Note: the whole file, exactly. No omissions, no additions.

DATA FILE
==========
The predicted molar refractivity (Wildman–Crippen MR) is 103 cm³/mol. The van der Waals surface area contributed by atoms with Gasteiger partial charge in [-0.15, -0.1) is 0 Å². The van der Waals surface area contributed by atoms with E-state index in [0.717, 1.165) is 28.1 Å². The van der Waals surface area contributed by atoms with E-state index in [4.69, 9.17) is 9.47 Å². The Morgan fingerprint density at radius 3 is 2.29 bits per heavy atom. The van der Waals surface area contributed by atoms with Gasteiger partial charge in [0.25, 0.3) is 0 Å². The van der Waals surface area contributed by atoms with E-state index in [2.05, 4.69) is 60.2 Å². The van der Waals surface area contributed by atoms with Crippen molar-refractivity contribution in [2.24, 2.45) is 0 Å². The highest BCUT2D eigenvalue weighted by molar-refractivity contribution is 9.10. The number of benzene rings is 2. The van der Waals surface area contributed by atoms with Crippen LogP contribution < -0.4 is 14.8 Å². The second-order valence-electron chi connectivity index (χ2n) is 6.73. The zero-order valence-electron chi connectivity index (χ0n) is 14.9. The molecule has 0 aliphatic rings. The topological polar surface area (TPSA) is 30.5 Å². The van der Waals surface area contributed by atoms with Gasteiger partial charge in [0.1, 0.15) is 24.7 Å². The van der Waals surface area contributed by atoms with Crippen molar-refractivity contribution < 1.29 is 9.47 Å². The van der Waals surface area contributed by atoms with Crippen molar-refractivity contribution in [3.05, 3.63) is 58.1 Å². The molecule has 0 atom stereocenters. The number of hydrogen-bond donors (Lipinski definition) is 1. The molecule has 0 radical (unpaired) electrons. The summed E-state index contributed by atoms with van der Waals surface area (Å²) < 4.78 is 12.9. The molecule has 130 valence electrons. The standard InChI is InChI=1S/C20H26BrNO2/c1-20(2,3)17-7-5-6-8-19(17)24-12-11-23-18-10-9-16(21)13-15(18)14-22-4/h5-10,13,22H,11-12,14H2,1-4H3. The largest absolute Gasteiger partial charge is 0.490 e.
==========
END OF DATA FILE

The predicted molar refractivity (Wildman–Crippen MR) is 103 cm³/mol. The van der Waals surface area contributed by atoms with Gasteiger partial charge in [-0.15, -0.1) is 0 Å². The van der Waals surface area contributed by atoms with E-state index in [0.717, 1.165) is 28.1 Å². The van der Waals surface area contributed by atoms with E-state index in [4.69, 9.17) is 9.47 Å². The Morgan fingerprint density at radius 3 is 2.29 bits per heavy atom. The van der Waals surface area contributed by atoms with Gasteiger partial charge in [0.25, 0.3) is 0 Å². The van der Waals surface area contributed by atoms with E-state index in [2.05, 4.69) is 60.2 Å². The van der Waals surface area contributed by atoms with Crippen molar-refractivity contribution in [2.24, 2.45) is 0 Å². The highest BCUT2D eigenvalue weighted by molar-refractivity contribution is 9.10. The number of benzene rings is 2. The van der Waals surface area contributed by atoms with Crippen LogP contribution < -0.4 is 14.8 Å². The second-order valence-electron chi connectivity index (χ2n) is 6.73. The zero-order valence-electron chi connectivity index (χ0n) is 14.9. The molecule has 0 aliphatic rings. The topological polar surface area (TPSA) is 30.5 Å². The van der Waals surface area contributed by atoms with Gasteiger partial charge in [0.1, 0.15) is 24.7 Å². The van der Waals surface area contributed by atoms with Crippen molar-refractivity contribution < 1.29 is 9.47 Å². The van der Waals surface area contributed by atoms with Crippen molar-refractivity contribution in [3.05, 3.63) is 58.1 Å². The molecule has 0 atom stereocenters. The number of hydrogen-bond donors (Lipinski definition) is 1. The molecule has 0 radical (unpaired) electrons. The summed E-state index contributed by atoms with van der Waals surface area (Å²) < 4.78 is 12.9. The molecule has 130 valence electrons. The standard InChI is InChI=1S/C20H26BrNO2/c1-20(2,3)17-7-5-6-8-19(17)24-12-11-23-18-10-9-16(21)13-15(18)14-22-4/h5-10,13,22H,11-12,14H2,1-4H3. The largest absolute Gasteiger partial charge is 0.490 e.